Saturday Night Live broke new ground in 1975. Today, it's an institution. The Simpsons broke new ground when it debuted in 1990. Twenty years later, it's still around. Reality television broke out ten years ago with Survivor. Ten years later, people still watch it, just as they watch American Idol - which has produced just a few superstars - most of whom didn't even win.
Does anyone know when the last ground-breaking or culture-changing novel was written?
The Internet and mobile gadgets keep more of us entertained more often, but unless one gets kicks out of video games or mixed martial arts, there aren't new or groundbreaking forms of entertainment. Fashions come and go in one sense, but in another sense everyone still wears blue jeans. People still use drugs and still get arrested. There are more open homosexuals and pornography is more available, but these were to be expected from the long-term trends. There is also more legal gambling, but only because it raises money for the State. There is still no nudity or profanity on commercial television.
The house, the yard, the car, the garage - in concept, these are no different from fifty years ago. The gas stations off the interstates are cleaner with a wider variety of junk food, but I wouldn't call that cultural transformation. The flying cars and moon bases aren't even on the drawing board. (Going to the moon appears to be a more expensive and more daunting task than it was in the 1960's - hmmm.) While we have Star Trek-style communicators (cell phones), video phone conversation tools (e.g., Skype) are still new.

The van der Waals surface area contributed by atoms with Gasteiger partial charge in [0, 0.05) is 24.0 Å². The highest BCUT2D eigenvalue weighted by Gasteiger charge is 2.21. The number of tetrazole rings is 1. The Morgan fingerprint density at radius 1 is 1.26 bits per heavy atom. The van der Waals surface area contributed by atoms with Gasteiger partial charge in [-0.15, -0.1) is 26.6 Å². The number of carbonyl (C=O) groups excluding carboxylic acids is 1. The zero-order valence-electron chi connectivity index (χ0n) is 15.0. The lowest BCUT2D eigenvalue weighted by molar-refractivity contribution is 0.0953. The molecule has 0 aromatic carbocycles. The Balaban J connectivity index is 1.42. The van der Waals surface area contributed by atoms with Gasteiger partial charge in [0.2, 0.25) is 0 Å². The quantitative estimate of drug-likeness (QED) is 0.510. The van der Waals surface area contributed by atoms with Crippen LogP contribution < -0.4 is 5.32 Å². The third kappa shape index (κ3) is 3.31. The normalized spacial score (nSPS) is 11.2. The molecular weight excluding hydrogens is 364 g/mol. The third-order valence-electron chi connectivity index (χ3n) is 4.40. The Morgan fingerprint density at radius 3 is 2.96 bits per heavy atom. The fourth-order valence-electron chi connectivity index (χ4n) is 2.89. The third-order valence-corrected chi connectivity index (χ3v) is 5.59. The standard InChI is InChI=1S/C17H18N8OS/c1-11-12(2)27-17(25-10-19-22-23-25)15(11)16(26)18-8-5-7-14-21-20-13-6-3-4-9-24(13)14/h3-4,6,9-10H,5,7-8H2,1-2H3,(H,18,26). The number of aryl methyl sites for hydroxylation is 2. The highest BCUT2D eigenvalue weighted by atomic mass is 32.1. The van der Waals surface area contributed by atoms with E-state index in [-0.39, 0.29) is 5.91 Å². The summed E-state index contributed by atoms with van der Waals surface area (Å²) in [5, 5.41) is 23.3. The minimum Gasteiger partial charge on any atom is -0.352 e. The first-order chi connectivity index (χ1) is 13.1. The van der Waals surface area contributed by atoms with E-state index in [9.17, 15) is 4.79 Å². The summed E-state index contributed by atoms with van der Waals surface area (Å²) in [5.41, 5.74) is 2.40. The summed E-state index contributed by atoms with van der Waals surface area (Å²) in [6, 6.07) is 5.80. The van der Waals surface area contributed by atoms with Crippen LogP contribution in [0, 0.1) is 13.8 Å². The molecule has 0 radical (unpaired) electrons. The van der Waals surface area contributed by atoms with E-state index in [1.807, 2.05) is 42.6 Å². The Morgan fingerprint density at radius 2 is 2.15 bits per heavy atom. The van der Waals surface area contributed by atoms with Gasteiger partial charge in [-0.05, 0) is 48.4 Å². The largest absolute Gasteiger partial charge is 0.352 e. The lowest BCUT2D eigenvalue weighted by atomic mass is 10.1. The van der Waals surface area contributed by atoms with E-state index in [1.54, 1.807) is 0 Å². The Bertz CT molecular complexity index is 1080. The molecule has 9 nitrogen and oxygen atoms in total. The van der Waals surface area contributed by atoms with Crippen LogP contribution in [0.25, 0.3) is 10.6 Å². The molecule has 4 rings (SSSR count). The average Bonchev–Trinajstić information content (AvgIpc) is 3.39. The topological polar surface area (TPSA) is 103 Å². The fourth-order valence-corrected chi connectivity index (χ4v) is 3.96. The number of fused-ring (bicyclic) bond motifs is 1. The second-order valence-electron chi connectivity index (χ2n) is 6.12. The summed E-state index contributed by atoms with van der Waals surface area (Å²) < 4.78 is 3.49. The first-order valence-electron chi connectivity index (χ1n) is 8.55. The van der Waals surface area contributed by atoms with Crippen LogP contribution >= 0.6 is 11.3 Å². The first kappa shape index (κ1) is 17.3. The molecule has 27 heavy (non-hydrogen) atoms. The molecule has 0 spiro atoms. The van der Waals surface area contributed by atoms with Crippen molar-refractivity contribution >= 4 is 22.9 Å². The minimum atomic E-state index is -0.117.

Sure, we look it up on Wikipedia instead of asking the reference librarian. But in essence, Americans drive and watch television - just as they did fifty years ago.
All of this raises a question - what if Fukuyama is proven right after all? What if we weather the economic storm, the Muslim immigrants embrace secularism, and China democratizes?
Is this all there is? New generations rising up, each grasping to find new ways to be amused, forever?
In one sense, this kind of world seems empty and meaningless. In another, more enlightened sense, it's still far better than anything else we've experienced. Lives of relative peace and relative prosperity are to be preferred to lives torn by war and burdened by poverty.
But I get the feeling broad changes are in store.
Think of American culture as broken up into 50-year segments. Of course, there would be contributing antecedents and lingering elements after each segment phased out. But consider:
Major changes may be headed our way in just a few years, altering the way we think about ourselves, our nation, or our planet. The end of the consumerist culture may well be at hand. It will be up to each of us to make the best of any changes that may come.
Me? I'm just waiting to see if they finally make a movie that's better than Jaws.
About the Author:
James Leroy Wilson is author of Ron Paul Is A Nut (And So Am I). (Click here to get an autographed copy.) He blogs at Independent Country and writes for DownsizeDC.org. Opinions expressed here do not represent the views of DownsizeDC.org -- or of Ron Paul.